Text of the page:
Now at almost 500 yards down the hill, we had closed the distance to 325 yards. Still too far; I had to be within 300 yards to be able to accurately use my sights and measurements. Down we went. The sheep stood back up, and started grazing. Still we were undetected. We finally got to just under 300 yards. Between us and the sheep there was a wide open area with no cover, and lots of noisy rocks. Now the decision: What to do? I knew that range. I had practiced all summer, shooting at longer ranges than this and hitting the mark. I knew my yardage, I had my “cheat-sheet.” With a solid rock rest, I put my sights on the fifth notch and knew where the bullet would hit. There was no wind to deal with. We were almost at the bottom of a great big open bowl. This was the place, and now it was the time.

I set my sights on the largest ram – full curl on one side, broomed on the other. Legal. I carefully took aim and squeezed the trigger. BOOM! I made a solid hit with the first round. The ram walked around a bit and lay down about 20 yards from where he was standing, just out of our sight. The rest of the sheep just stood where they were, not knowing what happened or where the shot came from.

We left the ram lying there for 15 minutes before I finally got up and stalk down towards him. As I got to about 100 yards away from the flock (standing, watching) I got to a point where I could see my ram. He saw me and stood up, broadside. I shot again and down he went. The rest of the sheep finally moved off slowly without a sound. I had my ram!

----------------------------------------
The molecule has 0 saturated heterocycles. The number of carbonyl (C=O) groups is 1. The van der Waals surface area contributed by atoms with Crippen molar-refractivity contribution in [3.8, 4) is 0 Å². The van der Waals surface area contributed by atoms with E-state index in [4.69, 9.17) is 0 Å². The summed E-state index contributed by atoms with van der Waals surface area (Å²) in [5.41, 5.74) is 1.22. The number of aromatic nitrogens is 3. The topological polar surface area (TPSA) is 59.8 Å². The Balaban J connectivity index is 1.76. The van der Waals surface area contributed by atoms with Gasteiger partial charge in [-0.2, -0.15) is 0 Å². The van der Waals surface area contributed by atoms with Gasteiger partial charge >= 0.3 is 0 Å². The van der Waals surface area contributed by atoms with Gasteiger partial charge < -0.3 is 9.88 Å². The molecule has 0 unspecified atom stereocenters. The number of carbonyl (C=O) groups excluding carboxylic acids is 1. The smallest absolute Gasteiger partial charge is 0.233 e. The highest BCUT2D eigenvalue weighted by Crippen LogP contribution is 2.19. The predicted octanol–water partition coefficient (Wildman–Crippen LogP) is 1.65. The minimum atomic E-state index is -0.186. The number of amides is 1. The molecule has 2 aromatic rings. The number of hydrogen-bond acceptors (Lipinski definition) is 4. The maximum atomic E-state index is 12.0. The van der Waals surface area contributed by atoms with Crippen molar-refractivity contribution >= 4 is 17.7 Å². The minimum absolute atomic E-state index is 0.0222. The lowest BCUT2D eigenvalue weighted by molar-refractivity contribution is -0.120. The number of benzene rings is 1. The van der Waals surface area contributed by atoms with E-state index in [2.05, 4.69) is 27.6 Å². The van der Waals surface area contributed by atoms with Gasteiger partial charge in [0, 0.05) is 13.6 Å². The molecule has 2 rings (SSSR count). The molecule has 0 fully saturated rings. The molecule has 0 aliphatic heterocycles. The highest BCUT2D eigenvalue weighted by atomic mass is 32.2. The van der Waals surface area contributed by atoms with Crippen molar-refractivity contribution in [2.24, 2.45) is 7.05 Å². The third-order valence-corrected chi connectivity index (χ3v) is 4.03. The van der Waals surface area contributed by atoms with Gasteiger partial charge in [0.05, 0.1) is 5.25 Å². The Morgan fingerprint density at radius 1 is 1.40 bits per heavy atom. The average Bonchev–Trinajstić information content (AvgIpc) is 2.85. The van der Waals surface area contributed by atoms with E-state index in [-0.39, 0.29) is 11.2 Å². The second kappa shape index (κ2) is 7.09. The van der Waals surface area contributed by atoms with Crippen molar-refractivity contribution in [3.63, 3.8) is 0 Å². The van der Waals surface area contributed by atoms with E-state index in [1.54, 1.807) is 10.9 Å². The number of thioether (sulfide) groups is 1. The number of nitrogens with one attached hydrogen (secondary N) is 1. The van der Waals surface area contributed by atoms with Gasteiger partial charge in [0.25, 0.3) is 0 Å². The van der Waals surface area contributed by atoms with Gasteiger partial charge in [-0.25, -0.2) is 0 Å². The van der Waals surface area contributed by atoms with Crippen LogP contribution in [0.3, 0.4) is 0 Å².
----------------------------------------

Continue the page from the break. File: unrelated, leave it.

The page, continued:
We took pictures and then got down to the task at hand. We skinned the ram out, quartered and packed up the meat, and off we went for our four mile hike back to camp. About a mile out I stepped on a rock and heard steel on granite. I thought to myself, Damn! That left a mark. Later I saw the mark on the barrel near the muzzle. Now when I’m hunting with this rifle I look at the mark and smile, bringing back the memories of my sheep hunt in the Brooks Range.

For more information on Bushwhack Alaska and the hunts and fishing trips they offer, please visit www.bushwhackalaska.com, or contact:

Erik Salitan:
(907) 388-8766
PO Box 81174
Fairbanks, AK 99708

Photo of Doug Turnbull's 2016 Dall sheep hunt in the Alaskan Brooks Range, using his restored Winchester 1886 in .475 Turnbull

A yardage and windage “cheat sheet,” along with a great deal of practice, helped Doug bag a ram in the Brooks Range while hunting with his restored Winchester 1886.


1 Comment

  1. Hewetson Snow

    congratulations Doug Turnbull,awesome achievement with an 86.
    Love those rifles you produce.